What does it take to be a Technical Author?

How we perceive those that have authored technical books is interesting. The opportunities for anyone to publish content are never better. Anyone can blog; all you need is an email address and access to the internet. Produce enough related content, and you could self-publish a book easily through a platform, even one as big as Amazon. So why do we perceive those that have published books, particularly those who have their content in physical print, differently? Are our assumptions about authors and their abilities correct? Rather than tell you the answer, let me share a view of what it takes to become an author, and you can make up your mind.

To give a little background, I started my career as a developer and, with experience, moved into a technical architecture role. I have co-written two books and a third as a solo project. Much of this article is drawn from both personal experience and insights from friends who have authored books.

Commitment of time

It may seem obvious to say this, but writing a book will take time. A lot of time. While I haven’t kept a record of the time spent on book projects, I can confidently say that my last project took more than 400 hours of work based on my working patterns. If you look at it as 1 hour per page, it doesn’t seem too difficult. This is obviously over a period that an average book can expect to take 9-15 months, but some titles take longer. Remember, this is all time on top of your day job and doesn’t account for the time reflecting on how you might want to approach each chapter, the details, and the insights you want to communicate.

There is no beating around the bush; while a technical bestseller will make a bit of money, it won’t compare to the income of an experienced developer. If personal income as a direct return on your investment of effort is your motivator, then being an author isn’t something I’d recommend. That said, there are other less tangible benefits, but we’ll come to those later.

Belief in your subject

You will need to believe in the idea or technology you’re writing about. That belief doesn’t have to be the level of being zealous or evangelical. I’d say that level of conviction may well be an issue as it risks stopping you from acknowledging when technology has a weakness or isn’t suited to specific scenarios. On the other hand, a lack of belief will make pushing forward harder when things are challenging. Of course, your view risks coming through in your writing and undermines all your effort.

Every nut and bolt?

It may surprise some when I say you don’t need to know every nut and bolt of what you’re writing about at the outset. Still, you need to be reasonably conversant and probably most crucially have a strong understanding of the architecture and how things work. That architectural understanding will help you address the things you don’t entirely know. As was famously said by Donald Rumsfeld, there are unknown unknowns and known unknowns. You can have known unknowns, but in your writing journey, be prepared to embrace and address them if it makes sense to the book. But not only that, if you have known unknowns, it is reasonable to suggest that will be true for others. In addressing those unknowns, you’re increasing the value of the book.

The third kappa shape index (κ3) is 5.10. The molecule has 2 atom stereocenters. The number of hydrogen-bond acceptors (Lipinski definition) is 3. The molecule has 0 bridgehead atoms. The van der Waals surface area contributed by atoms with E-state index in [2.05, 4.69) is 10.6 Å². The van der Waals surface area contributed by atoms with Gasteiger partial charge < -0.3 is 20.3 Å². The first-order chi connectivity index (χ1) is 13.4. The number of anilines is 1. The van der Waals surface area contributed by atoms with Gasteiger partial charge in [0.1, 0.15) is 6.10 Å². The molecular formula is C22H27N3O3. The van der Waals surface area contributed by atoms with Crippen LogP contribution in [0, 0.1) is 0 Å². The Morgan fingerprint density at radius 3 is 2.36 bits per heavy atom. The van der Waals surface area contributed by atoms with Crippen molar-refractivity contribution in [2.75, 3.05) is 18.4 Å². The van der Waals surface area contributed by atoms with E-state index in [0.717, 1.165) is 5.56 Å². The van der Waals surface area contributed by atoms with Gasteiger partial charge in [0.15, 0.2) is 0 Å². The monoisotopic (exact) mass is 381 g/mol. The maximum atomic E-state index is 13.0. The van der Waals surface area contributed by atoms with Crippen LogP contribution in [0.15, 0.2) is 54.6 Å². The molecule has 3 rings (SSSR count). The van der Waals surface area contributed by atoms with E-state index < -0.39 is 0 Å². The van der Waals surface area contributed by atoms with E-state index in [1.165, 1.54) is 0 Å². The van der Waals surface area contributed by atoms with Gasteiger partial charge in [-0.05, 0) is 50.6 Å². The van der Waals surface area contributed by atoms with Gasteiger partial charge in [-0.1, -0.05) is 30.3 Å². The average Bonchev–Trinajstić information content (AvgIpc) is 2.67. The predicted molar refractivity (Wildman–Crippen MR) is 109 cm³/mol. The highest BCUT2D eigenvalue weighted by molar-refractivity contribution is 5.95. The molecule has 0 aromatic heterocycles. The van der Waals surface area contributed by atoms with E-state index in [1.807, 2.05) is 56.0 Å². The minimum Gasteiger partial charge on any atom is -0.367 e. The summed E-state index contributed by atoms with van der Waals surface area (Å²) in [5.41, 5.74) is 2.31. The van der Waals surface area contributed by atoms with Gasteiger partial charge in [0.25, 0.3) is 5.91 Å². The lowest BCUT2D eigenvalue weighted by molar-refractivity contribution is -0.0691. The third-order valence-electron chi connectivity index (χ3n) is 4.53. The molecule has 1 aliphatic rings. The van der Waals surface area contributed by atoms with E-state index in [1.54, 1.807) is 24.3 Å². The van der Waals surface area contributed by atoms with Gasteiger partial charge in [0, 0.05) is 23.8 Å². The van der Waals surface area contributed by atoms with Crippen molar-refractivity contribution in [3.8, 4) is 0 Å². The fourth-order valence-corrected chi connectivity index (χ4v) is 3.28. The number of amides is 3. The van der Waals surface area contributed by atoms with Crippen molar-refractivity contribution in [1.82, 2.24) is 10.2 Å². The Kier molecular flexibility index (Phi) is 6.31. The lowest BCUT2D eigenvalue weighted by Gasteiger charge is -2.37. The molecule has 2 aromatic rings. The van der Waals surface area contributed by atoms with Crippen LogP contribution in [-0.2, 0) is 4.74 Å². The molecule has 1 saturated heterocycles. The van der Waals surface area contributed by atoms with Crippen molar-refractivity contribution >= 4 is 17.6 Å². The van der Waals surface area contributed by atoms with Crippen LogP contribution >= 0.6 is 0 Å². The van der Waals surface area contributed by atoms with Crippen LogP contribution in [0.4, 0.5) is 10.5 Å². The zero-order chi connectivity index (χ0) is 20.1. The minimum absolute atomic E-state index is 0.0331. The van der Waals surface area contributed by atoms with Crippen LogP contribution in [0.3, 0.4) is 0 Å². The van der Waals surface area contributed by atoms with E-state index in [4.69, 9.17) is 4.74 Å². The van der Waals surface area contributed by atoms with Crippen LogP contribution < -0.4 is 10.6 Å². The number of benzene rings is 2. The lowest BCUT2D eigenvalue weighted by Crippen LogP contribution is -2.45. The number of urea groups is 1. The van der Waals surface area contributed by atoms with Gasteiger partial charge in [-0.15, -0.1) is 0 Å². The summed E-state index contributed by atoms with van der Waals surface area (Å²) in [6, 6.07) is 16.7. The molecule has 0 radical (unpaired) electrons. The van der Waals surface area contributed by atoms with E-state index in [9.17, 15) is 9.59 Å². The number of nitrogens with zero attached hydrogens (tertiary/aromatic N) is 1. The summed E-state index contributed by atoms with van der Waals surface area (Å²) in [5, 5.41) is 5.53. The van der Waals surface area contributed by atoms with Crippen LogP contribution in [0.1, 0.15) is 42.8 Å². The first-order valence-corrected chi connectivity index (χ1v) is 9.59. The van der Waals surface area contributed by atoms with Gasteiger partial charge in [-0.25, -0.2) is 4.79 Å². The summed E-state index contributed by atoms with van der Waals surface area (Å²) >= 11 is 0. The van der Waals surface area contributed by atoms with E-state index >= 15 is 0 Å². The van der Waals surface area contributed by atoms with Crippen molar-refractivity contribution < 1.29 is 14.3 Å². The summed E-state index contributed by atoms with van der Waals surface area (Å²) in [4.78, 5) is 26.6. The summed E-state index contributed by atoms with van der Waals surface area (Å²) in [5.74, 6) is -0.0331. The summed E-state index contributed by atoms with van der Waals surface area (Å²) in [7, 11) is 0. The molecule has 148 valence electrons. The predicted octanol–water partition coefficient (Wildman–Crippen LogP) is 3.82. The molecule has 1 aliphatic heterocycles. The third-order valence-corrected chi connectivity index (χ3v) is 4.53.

Regarding the unknown unknowns, we can address this challenge by researching your subject as much as possible. What issues are discussed in chat forums? How would you apply the technology in more niche use cases? What conditions would it not make sense to apply your subject matter?  How is the code structured if you can see it? Answering these sorts of questions will translate unknown unknowns into the known unknowns we’re prepared for.

Teach to fish

An old expression goes, “If you give a man a fish, you feed him for a day. If you teach a man to fish, you feed him for a lifetime”. In other words, if you give someone the answer to a problem, they can solve the problem. But explain to someone why something is a problem and how and why a solution works. Then they’ll not only overcome their current obstacle but will have the understanding to avoid or solve related issues in the future. An inherent trait of technical books is for them to age relatively quickly, but the best books are those that, while they may start to date, still have excellent insights into the whys and wherefores and will continue to sell and offer value to readers. Proof of this can be seen in books like Gerald Weinberg’s Psychology of Computer Programming – written in 1971; while its explanations are dated (discussions of punch cards, etc.), the underlying themes are still valid today. If the feedback I’ve received is something to go by, sharing not just answers but why answers work is what engages.

It’s all in the code

The well-worn argument against documentation has been that good code will be self-documenting. But even quality code can’t express how thousands or hundreds of thousands of lines of code fit together; even if you could review all the code, it would feel like the lines from the song “The Book Of Love” – “The book of love is long and boring, No one can lift the damn thing.” As an effective author, it is much about condensing all that ‘self-documenting code’ into enough information that allows the reader to use the technology and, importantly, help them understand how to best use it and avoid common pitfalls. But not only are we trying to condense the documentation, but we are also ideally offering insights and adding value, or as the song puts it, “I love it when you read to me.”